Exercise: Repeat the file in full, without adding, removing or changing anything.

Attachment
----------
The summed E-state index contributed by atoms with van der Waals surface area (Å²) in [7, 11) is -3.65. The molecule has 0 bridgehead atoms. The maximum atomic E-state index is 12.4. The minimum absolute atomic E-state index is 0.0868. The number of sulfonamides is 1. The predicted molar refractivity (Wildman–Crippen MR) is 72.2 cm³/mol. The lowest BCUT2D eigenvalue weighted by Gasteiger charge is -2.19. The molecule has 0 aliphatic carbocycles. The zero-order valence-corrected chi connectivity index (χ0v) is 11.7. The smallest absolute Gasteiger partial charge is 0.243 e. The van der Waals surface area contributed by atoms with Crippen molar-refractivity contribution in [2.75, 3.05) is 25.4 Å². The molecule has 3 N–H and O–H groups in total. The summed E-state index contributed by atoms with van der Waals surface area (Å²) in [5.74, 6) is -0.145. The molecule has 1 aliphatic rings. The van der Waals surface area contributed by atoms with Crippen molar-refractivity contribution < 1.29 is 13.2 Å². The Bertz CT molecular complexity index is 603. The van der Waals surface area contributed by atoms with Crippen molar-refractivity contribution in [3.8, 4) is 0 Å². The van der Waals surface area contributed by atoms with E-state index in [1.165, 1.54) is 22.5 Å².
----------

The summed E-state index contributed by atoms with van der Waals surface area (Å²) in [7, 11) is -3.65. The molecule has 0 bridgehead atoms. The maximum atomic E-state index is 12.4. The minimum absolute atomic E-state index is 0.0868. The number of sulfonamides is 1. The predicted molar refractivity (Wildman–Crippen MR) is 72.2 cm³/mol. The lowest BCUT2D eigenvalue weighted by Gasteiger charge is -2.19. The molecule has 0 aliphatic carbocycles. The zero-order valence-corrected chi connectivity index (χ0v) is 11.7. The smallest absolute Gasteiger partial charge is 0.243 e. The van der Waals surface area contributed by atoms with Crippen molar-refractivity contribution in [2.75, 3.05) is 25.4 Å². The molecule has 3 N–H and O–H groups in total. The summed E-state index contributed by atoms with van der Waals surface area (Å²) in [5.74, 6) is -0.145. The molecule has 1 aliphatic rings. The van der Waals surface area contributed by atoms with Crippen molar-refractivity contribution < 1.29 is 13.2 Å². The Bertz CT molecular complexity index is 603. The van der Waals surface area contributed by atoms with Crippen molar-refractivity contribution in [3.8, 4) is 0 Å². The van der Waals surface area contributed by atoms with E-state index in [1.165, 1.54) is 22.5 Å².